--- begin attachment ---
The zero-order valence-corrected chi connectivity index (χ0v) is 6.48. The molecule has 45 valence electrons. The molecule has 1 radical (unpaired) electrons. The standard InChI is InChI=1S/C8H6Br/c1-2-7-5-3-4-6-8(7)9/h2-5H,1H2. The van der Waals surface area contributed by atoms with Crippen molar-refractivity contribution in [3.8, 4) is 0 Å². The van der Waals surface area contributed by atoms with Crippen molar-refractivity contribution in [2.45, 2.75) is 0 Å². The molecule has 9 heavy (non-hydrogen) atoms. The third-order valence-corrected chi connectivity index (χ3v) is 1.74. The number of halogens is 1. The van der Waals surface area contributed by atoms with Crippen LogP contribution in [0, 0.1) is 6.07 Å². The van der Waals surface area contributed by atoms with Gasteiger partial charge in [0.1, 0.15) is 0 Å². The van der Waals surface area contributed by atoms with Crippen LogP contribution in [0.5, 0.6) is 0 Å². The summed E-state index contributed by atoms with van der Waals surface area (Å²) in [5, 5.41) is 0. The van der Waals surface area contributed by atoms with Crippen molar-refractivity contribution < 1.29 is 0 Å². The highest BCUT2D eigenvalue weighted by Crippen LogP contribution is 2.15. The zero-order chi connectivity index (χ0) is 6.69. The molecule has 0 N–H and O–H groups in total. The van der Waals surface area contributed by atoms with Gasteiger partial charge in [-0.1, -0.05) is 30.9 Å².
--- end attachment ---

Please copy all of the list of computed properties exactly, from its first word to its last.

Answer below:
The zero-order valence-corrected chi connectivity index (χ0v) is 6.48. The molecule has 45 valence electrons. The molecule has 1 radical (unpaired) electrons. The standard InChI is InChI=1S/C8H6Br/c1-2-7-5-3-4-6-8(7)9/h2-5H,1H2. The van der Waals surface area contributed by atoms with Crippen molar-refractivity contribution in [3.8, 4) is 0 Å². The van der Waals surface area contributed by atoms with Crippen molar-refractivity contribution in [2.45, 2.75) is 0 Å². The molecule has 9 heavy (non-hydrogen) atoms. The third-order valence-corrected chi connectivity index (χ3v) is 1.74. The number of halogens is 1. The van der Waals surface area contributed by atoms with Crippen LogP contribution in [0, 0.1) is 6.07 Å². The van der Waals surface area contributed by atoms with Gasteiger partial charge in [0.1, 0.15) is 0 Å². The van der Waals surface area contributed by atoms with Crippen LogP contribution in [0.5, 0.6) is 0 Å². The summed E-state index contributed by atoms with van der Waals surface area (Å²) in [5, 5.41) is 0. The van der Waals surface area contributed by atoms with Crippen molar-refractivity contribution < 1.29 is 0 Å². The highest BCUT2D eigenvalue weighted by Crippen LogP contribution is 2.15. The zero-order chi connectivity index (χ0) is 6.69. The molecule has 0 N–H and O–H groups in total. The van der Waals surface area contributed by atoms with Gasteiger partial charge in [-0.1, -0.05) is 30.9 Å².